Dutch police arrest 7 people amid unrest in The Hague

Dutch police arrest 7 people amid unrest in The Hague

The Hague Police arrested seven rioters in The Hague on Saturday night after youths set fire to the streets and threw fireworks at officers. The unrest came a day after police shot protesters in Rotterdam amid what the coastal city’s mayor called an “orgy of violence” that erupted in a protest against coronavirus restrictions.

Elsewhere in the Netherlands, two top-flight football matches were suspended briefly after fans – banned from matches under a partial lockdown in force in the Netherlands for a week – stormed stadiums in the towns of Alkmaar and Almelo.

Earlier on Saturday, peaceful protests against the coronavirus measures erupted in Amsterdam and the southern city of Breda.

The police said in a tweet on Twitter that seven people were arrested in The Hague and five officers were injured. One needs to be treated in hospital.

Local media outlet Regio 15 reported that rioters threw bicycles, wooden platforms and scooters into one of the fires.


The riots in The Hague were on a smaller scale than fierce battles in the streets of Rotterdam on Friday night, when police said three rioters were shot and investigations were underway to see if they had been shot. Police said earlier that two people were injured. The condition of the injured rioters was not disclosed.

Police in Rotterdam have arrested 51 people, nearly half of whom are minors, police said Saturday afternoon. One police officer was taken to hospital with a leg injury in the riots, another was treated by ambulance crews, and “countless” were slightly injured.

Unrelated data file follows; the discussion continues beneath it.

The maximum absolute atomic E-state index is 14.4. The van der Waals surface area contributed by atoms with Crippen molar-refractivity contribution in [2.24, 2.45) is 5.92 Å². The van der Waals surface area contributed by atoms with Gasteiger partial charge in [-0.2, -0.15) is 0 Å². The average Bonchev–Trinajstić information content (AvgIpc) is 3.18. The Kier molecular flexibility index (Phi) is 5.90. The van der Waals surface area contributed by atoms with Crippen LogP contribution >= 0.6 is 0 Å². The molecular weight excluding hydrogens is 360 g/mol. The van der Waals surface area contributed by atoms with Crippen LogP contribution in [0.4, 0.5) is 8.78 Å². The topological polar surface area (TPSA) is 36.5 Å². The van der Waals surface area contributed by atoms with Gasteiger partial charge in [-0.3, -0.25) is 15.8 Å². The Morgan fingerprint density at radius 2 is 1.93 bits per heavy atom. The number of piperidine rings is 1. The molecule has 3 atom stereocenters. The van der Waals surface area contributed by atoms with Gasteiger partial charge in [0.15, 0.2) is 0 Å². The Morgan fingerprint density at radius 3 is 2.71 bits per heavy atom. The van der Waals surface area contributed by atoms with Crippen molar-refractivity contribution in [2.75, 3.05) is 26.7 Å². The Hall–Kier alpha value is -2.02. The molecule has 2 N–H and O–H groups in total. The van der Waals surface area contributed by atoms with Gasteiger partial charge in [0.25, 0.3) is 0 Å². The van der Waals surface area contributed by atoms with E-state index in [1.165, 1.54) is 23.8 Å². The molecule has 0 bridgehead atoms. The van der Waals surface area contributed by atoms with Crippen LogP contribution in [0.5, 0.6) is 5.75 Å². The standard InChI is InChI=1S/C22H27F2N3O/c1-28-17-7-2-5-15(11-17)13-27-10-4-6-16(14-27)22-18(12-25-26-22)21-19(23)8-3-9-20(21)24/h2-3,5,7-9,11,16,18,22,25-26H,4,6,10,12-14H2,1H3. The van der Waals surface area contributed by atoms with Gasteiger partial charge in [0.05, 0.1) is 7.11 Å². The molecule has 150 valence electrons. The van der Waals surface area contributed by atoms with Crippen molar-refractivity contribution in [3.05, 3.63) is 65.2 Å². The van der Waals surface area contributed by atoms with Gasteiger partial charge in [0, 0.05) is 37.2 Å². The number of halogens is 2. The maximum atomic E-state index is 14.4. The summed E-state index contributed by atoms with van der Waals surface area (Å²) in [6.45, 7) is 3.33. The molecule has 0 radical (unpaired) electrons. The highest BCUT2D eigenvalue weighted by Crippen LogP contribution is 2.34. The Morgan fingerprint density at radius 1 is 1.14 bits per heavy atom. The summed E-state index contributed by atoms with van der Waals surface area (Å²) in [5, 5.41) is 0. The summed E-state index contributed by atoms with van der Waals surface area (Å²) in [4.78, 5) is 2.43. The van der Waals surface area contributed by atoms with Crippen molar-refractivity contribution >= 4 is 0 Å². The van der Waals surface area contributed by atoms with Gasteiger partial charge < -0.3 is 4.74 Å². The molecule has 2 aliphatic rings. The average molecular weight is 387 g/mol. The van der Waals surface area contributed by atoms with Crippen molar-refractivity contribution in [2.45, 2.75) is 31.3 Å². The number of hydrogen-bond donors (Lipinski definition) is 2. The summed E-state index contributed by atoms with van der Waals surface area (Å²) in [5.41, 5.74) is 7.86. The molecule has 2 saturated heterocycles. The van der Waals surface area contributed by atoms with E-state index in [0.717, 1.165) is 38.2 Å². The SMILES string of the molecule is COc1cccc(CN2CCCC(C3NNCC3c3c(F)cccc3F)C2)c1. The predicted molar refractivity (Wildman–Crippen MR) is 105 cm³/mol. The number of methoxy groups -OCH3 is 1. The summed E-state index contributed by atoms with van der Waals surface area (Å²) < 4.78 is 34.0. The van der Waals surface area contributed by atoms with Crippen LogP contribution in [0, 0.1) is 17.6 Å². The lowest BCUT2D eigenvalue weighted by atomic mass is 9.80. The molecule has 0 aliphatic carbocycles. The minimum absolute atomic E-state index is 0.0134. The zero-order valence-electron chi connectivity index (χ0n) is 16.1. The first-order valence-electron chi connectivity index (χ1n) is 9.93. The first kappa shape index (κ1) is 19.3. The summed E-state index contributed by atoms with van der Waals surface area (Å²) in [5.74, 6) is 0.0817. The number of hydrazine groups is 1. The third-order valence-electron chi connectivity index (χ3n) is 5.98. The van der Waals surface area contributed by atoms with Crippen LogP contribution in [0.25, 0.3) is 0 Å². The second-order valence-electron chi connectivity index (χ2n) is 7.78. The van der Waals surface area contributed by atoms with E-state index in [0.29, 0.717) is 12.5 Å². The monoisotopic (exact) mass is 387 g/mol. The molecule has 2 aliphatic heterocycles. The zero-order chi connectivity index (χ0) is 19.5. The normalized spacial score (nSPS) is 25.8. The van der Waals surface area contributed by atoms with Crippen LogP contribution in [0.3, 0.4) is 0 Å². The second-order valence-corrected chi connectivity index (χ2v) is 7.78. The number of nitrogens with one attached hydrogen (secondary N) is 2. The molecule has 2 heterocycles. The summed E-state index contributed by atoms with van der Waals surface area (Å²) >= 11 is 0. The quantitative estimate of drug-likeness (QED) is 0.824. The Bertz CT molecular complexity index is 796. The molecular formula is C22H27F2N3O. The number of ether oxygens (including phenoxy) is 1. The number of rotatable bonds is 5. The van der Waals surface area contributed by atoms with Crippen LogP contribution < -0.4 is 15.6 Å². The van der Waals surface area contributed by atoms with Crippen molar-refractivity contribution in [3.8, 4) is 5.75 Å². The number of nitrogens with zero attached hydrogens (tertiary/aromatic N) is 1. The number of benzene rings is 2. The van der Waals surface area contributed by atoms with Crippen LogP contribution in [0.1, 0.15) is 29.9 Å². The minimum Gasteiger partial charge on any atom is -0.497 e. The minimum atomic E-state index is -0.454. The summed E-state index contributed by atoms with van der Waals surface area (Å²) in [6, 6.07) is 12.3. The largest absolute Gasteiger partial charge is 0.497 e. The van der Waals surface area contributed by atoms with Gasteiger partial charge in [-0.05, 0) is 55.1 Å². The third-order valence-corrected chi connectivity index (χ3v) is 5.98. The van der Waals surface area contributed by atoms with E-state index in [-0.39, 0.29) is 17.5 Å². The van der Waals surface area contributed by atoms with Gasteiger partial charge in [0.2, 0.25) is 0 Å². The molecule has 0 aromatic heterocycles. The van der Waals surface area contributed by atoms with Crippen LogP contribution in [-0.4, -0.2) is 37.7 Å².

Mayor Ahmed Abu Talib told reporters in the early hours of Saturday morning that “on a number of occasions the police felt it necessary to withdraw their weapons to defend themselves” as rioters broke out in the coastal city’s central shopping district, setting fires and throwing stones and fireworks. in the officers.


“They shot the protesters, and people were injured,” Abu Talib said. He had no details of the injuries. The police also fired warning shots.

As police comb through video footage from surveillance cameras, they expect to make more arrests.

Pictures from the scene showed at least one police car ablaze and a bicycle hitting its windshield.

Riot police and a water cannon restored calm after midnight.

It was one of the worst outbreaks of violence in the Netherlands since coronavirus restrictions were first imposed last year. In January, rioters attacked police and set fire to the streets of Rotterdam after a curfew came into effect.

Justice Minister Fred Graberhaus condemned the events.

“The riots and extreme violence against police officers, riot police and firefighters last night in Rotterdam is disgusting,” he said in a statement.

“Protest is a great right in our society, but what we saw last night is just criminal behaviour. It has nothing to do with protesting,” he added.


Police units from across the country raced to Rotterdam to help bring the situation under control Friday night. Abu Talib said that gangs of football rioters were involved in the riots.

A video from social media broadcast by Dutch broadcaster NOS showed a person being shot in Rotterdam, but there was no immediate word on what happened.

The police said in a tweet on Twitter that “it remains unclear how and who was shot”, apparently.

An independent investigation has been opened into the police shootings, as is the case whenever the Dutch police use their weapons.

The government has said it wants to enact a law allowing companies to restrict the country’s coronavirus passage system to only people who have been fully vaccinated or have recovered from COVID-19 – which would exclude people who have tested positive for the virus.

The country has seen record numbers of infections in recent days and a new partial lockdown came into effect a week ago.


Local political party Levbar Rotterdam condemned the violence in a tweet.

“The center of our beautiful city this evening has turned into a war zone,” she said. “Rotterdam is a city where you can disagree with the things that happen but violence is never, never, the solution.”


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